Libyan Militias Viewed as Prime Suspects for Nationwide Abductions

Libyan Militias Viewed as Prime Suspects for Nationwide Abductions

Wednesday, 14 March, 2018 - 09:15
Libyan Prime Minister Fayez al-Sarraj arrives to attend a news conference with his Italian counterpart Paolo Gentiloni. Photo: Reuters
Cairo- Jamal Jawhar
Missing official statistics make it impossible to know the exact number of abductees in Libya. However, complaints pushed forth by human rights organizations and citizens show that a single account of disappearance occurred almost every day.

Local observers told Asharq Al-Awsat that “armed militias” are responsible for the kidnaps in most cases.

On the other hand, Government of National Accord Interior Minister Abdel Salam Ashour reassured citizens that security services are doing their part in searching for all missing people and confronting perpetrators.

In a meeting with heads and members of the Libyan human rights and democracy group, he reviewed reasons behind the forced disappearance of a number of citizens at the ministry's headquarters in the capital.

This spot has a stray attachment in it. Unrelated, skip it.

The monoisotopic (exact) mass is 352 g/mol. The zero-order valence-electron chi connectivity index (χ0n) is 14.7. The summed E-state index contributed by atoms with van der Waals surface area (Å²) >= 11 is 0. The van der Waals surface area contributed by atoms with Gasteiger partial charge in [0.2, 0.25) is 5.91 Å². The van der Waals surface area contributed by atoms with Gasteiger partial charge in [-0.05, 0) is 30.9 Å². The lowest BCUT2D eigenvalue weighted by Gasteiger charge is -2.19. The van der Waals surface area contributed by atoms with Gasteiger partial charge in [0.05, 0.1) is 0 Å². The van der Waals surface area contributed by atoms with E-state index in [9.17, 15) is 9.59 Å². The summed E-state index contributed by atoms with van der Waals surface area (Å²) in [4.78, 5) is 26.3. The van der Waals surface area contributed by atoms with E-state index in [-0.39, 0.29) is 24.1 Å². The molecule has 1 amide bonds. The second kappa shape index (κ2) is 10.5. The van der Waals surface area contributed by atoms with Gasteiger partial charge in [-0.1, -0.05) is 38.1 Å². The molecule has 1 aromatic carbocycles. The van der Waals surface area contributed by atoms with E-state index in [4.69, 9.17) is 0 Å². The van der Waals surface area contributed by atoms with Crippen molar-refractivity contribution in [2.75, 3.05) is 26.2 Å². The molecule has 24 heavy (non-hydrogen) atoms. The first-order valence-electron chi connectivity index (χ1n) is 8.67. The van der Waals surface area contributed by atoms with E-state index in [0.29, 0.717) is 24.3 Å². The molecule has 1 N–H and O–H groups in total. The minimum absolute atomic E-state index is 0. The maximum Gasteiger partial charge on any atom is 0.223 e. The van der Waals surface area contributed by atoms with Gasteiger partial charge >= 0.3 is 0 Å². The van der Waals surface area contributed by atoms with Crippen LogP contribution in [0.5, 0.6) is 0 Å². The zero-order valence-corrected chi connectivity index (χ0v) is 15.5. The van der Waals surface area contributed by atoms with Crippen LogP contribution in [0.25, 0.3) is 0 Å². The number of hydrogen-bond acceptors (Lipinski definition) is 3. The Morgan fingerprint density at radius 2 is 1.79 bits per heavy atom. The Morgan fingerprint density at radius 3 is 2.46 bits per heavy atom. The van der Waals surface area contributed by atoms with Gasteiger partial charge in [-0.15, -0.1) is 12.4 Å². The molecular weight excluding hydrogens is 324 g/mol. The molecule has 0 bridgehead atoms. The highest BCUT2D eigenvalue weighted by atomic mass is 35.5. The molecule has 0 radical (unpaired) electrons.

“There are many factors behind the widespread phenomenon of forced disappearances in the country, mainly militias anchored and spread in most Libyan cities, their practicing of extortion, theft and barbarism,” said House of Representatives member Omar Ghaith Qarmil.

“There are also other reasons related to tribal conflicts and political and ideological differences. “

In response to public rage, GNA Prime Minister Fayez al-Sarraj asked his legal adviser to contact families of the victims of kidnappings.

For his part, Dr. Mohammed Amer al-Abani, another member of Libya’s HoR, said that the reoccurring abductions stress “the fragility of the state”.

More so, he condemned militias taking lead when it comes to managing the national security file.

Among those missing is the Tuweiri family which disappeared on February 3.

According to reports, men in uniform took them from their home in Zliten (150 km east of Tripoli), prompting the UN mission in Libya to declare that abductions carried out by armed groups have become an increasingly worrying pattern in the war-torn country.

In the face of the large number of disappearances, families and friends of hundreds of abductees organized a protest in Algeria's capital Algiers this March to pressure the Sarraj-led Presidential Council to take solid steps in forming a committee to gather information and try to locate those missing.

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